Two of the best baseball follows on twitter, Jonah Keri and D.J. Short, recently termed Luis Valbuena's season perfectly: weird.
Weirdest hitter of 2015 -- Luis Valbuena: .245 ISO .185 AVG .165 BABIP 17 HR— Jonah Keri (@jonahkeri) June 21, 2015
Luis Valbuena is having a deliciously-weird season.— D.J. Short (@djshort) June 24, 2015
Valbuena has hit 19 home runs with a .261 isolated slugging, but is only hitting .195 with a .171 BABIP. That's pretty bizarre. The lowest total BABIP from the last 5+ seasons (2010-present) among qualified hitters is .235, from Rod Barajas, an extremely slow catcher who wasn't exactly known as a productive hitter (he has a career wRC+ of 76).
I took a look at Valbuena's BABIP by batted ball type to try to get a clearer picture of what is going on. From what I understand, the average BABIP by batted ball type follows something like this:
Line drives: .700-.730
Ground balls: .200-.240
Fly balls: .120-.150
According to Baseball Savant, these are Valbuena's results this year:
Line drives: .410 BABIP
Ground balls: .177 BABIP
Fly balls: .023 BABIP
All of Valbuena's batted ball types are below the average BABIP, and what sticks out most is his result on line drives. Valbuena is hitting about .300 points below the average. That seems crazy low.
Quality of contact is important on BABIP; a rocket grounder through the infield grass at 95 mph will have a better chance at going through for a hit than a meekly hit 70 mph grounder. Inside Edge has video scouts that watch every at bat of every player and rate each batted ball as either well hit (hard), medium hit, or soft hit based on measures like exit velocity. If we include quality of contact into the mix on line drives, Valbuena's results are still incredibly low. The excellent Jeff Zimmerman over at FanGraphs posted some of Inside Edge's data and what the expected BABIP on those types of contact should be:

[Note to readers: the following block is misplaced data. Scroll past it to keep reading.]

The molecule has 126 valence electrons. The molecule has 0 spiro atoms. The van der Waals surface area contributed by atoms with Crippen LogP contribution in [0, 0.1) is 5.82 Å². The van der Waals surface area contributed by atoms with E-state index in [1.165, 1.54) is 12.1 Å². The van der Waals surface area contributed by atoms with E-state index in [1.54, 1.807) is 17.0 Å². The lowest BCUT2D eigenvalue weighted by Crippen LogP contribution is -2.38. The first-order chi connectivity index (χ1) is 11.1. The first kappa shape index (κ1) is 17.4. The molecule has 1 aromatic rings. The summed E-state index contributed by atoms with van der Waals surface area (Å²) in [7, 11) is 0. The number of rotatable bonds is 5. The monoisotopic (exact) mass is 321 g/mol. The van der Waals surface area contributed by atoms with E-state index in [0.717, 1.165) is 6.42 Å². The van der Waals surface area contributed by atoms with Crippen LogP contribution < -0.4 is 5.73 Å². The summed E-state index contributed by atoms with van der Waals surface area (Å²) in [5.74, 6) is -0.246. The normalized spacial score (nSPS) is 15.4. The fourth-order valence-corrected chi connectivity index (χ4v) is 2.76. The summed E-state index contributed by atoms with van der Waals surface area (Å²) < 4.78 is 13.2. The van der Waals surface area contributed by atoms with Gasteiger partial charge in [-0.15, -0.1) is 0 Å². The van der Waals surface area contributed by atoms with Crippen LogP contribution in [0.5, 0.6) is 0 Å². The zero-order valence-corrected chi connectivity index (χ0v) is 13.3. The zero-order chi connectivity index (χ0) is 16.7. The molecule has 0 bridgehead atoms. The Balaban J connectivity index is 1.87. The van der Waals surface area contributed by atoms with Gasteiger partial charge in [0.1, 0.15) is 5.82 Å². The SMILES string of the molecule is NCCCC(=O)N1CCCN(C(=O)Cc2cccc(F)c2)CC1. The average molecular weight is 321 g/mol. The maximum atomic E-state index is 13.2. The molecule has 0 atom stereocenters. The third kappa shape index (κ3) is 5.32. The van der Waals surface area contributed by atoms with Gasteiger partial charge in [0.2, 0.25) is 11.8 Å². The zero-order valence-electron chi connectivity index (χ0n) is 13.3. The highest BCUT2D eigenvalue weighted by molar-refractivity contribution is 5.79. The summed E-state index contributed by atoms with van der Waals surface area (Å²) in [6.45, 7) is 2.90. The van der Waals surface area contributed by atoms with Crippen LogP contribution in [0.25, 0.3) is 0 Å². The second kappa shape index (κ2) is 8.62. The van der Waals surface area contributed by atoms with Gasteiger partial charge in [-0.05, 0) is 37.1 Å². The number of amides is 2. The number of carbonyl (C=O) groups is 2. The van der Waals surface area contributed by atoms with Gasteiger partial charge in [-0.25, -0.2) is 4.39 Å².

Line Drive- Weak: .622
Line Drive- Medium: .650
Line Drive- Well-hit (Hard): .719
Even if all of Valbuena's line drives were hit weakly, his BABIP on liners should be closer to .600 than .400. Some of that difference could be due to the subjective nature of differentiating line drives from fly balls, but it sure looks like a good deal of rotten luck is striking Valbuena on liners.
Not all of Valbuena's low total BABIP appears to be bad luck, though. According to Baseball Savant, Valbuena's average exit velocity on ground balls is a ridiculously low 82.89 mph, which ranks at 333rd overall (min. 20 BIP). The harder a ball is hit, the more likely it goes for a hit:
Here's an updated breakdown of batting average and HRs by exit velocity: pic.twitter.com/mMhClQsYQn— Daren Willman (@darenw) June 17, 2015
Compare this to Valbuena's average exit velocity on liners+fly balls, which is 94.4 mph, 75th overall. Based on the data, it looks like Valbuena's BABIP results appear to be something like this:
BABIP on line drives: very bad luck
BABIP on grounders: not so much bad luck, but bad contact
Valbuena the rest of the season
It's going to take someone a lot smarter than me, like a Dan Szymborski, to project what to expect from Valbuena going forward (ZiPS projects a .255 BABIP, FYI), but nobody finishes a qualified season with a BABIP where Valbuena's is now. It's going to rise, and that's stating the obvious. The more difficult question to answer is if Valbuena's power can continue to sustain something near what he's doing now. His home run to fly ball rate is well above average at 20%, and only the very best power hitters sustain HR/FB percentages that high long term. The issue is that Valbuena's HR/FB% is significantly above where it has been the last few years, and it's not clear whether that is because of an increase in skill level this season or just baseball randomness.
At only 25% ownership in Yahoo leagues, Valbuena is very available, and if he's available in your league, don't leave him on the free agent list. If he's actually figured something out power wise, he will be a very valuable piece the rest of the season, and the BABIP normalization provides some degree of floor to fall back on if his power turns into a pumpkin.
Playing Valbuena on FanDuel
For Daily Fantasy Baseball on FanDuel, Valbuena is best played against right handed pitchers. He's hit them to a 124 wRC+ with a strong .232 ISO in 630 PA over the last 2 seasons. Unfortunately, Valbuena has been hitting towards the bottom of the lineup recently (he hit 8th yesterday), so that will depress his value somewhat. But if the power is legit, that will play, even towards the bottom of the order.
You can follow me on twitter at @TimFinn521